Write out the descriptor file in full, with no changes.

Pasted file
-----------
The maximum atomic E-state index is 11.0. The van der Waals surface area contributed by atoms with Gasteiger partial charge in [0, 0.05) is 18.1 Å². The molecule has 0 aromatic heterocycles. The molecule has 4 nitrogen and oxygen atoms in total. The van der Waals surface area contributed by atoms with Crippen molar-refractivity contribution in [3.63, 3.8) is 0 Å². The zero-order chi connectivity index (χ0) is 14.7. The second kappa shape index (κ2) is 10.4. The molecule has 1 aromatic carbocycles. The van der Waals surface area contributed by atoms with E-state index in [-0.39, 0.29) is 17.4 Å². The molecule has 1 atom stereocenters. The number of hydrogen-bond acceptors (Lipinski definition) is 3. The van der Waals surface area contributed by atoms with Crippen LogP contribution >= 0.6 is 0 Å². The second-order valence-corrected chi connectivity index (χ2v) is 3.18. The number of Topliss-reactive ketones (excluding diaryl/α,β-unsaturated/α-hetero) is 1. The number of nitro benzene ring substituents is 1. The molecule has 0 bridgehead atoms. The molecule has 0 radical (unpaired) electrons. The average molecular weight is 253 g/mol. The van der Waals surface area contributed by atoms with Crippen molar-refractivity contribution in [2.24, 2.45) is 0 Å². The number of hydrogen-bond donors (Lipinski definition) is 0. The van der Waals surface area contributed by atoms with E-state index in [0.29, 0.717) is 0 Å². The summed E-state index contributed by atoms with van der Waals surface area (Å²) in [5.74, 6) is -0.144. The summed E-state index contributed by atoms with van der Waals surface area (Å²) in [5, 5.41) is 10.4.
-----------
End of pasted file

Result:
The maximum atomic E-state index is 11.0. The van der Waals surface area contributed by atoms with Gasteiger partial charge in [0, 0.05) is 18.1 Å². The molecule has 0 aromatic heterocycles. The molecule has 4 nitrogen and oxygen atoms in total. The van der Waals surface area contributed by atoms with Crippen molar-refractivity contribution in [3.63, 3.8) is 0 Å². The zero-order chi connectivity index (χ0) is 14.7. The second kappa shape index (κ2) is 10.4. The molecule has 1 aromatic carbocycles. The van der Waals surface area contributed by atoms with E-state index in [-0.39, 0.29) is 17.4 Å². The molecule has 1 atom stereocenters. The number of hydrogen-bond acceptors (Lipinski definition) is 3. The van der Waals surface area contributed by atoms with Crippen LogP contribution >= 0.6 is 0 Å². The second-order valence-corrected chi connectivity index (χ2v) is 3.18. The number of Topliss-reactive ketones (excluding diaryl/α,β-unsaturated/α-hetero) is 1. The number of nitro benzene ring substituents is 1. The molecule has 0 bridgehead atoms. The molecule has 0 radical (unpaired) electrons. The average molecular weight is 253 g/mol. The van der Waals surface area contributed by atoms with Crippen molar-refractivity contribution in [2.24, 2.45) is 0 Å². The number of hydrogen-bond donors (Lipinski definition) is 0. The van der Waals surface area contributed by atoms with E-state index in [0.29, 0.717) is 0 Å². The summed E-state index contributed by atoms with van der Waals surface area (Å²) in [5.74, 6) is -0.144. The summed E-state index contributed by atoms with van der Waals surface area (Å²) in [5, 5.41) is 10.4.